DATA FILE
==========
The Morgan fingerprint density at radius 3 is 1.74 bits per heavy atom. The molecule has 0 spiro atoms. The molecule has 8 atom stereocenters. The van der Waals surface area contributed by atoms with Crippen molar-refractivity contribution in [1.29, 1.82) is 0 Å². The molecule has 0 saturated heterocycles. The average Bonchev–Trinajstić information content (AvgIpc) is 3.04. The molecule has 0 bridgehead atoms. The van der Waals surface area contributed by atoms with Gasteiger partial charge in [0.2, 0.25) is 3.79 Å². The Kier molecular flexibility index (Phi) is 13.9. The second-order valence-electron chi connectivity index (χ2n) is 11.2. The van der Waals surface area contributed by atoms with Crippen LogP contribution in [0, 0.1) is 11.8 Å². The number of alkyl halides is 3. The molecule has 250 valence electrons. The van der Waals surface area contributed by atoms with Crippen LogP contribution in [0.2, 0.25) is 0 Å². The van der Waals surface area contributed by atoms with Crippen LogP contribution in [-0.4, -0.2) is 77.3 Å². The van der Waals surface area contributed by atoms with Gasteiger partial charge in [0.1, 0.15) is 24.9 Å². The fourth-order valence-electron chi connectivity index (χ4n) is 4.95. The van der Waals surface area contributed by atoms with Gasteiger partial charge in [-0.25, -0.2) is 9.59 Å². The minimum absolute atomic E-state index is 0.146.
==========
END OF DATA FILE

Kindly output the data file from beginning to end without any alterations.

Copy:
The Morgan fingerprint density at radius 3 is 1.74 bits per heavy atom. The molecule has 0 spiro atoms. The molecule has 8 atom stereocenters. The van der Waals surface area contributed by atoms with Crippen molar-refractivity contribution in [1.29, 1.82) is 0 Å². The molecule has 0 saturated heterocycles. The average Bonchev–Trinajstić information content (AvgIpc) is 3.04. The molecule has 0 bridgehead atoms. The van der Waals surface area contributed by atoms with Gasteiger partial charge in [0.2, 0.25) is 3.79 Å². The Kier molecular flexibility index (Phi) is 13.9. The second-order valence-electron chi connectivity index (χ2n) is 11.2. The van der Waals surface area contributed by atoms with Crippen LogP contribution in [0, 0.1) is 11.8 Å². The number of alkyl halides is 3. The molecule has 250 valence electrons. The van der Waals surface area contributed by atoms with Crippen LogP contribution in [0.2, 0.25) is 0 Å². The van der Waals surface area contributed by atoms with Crippen LogP contribution in [-0.4, -0.2) is 77.3 Å². The van der Waals surface area contributed by atoms with Gasteiger partial charge in [0.1, 0.15) is 24.9 Å². The fourth-order valence-electron chi connectivity index (χ4n) is 4.95. The van der Waals surface area contributed by atoms with Gasteiger partial charge in [-0.25, -0.2) is 9.59 Å². The minimum absolute atomic E-state index is 0.146.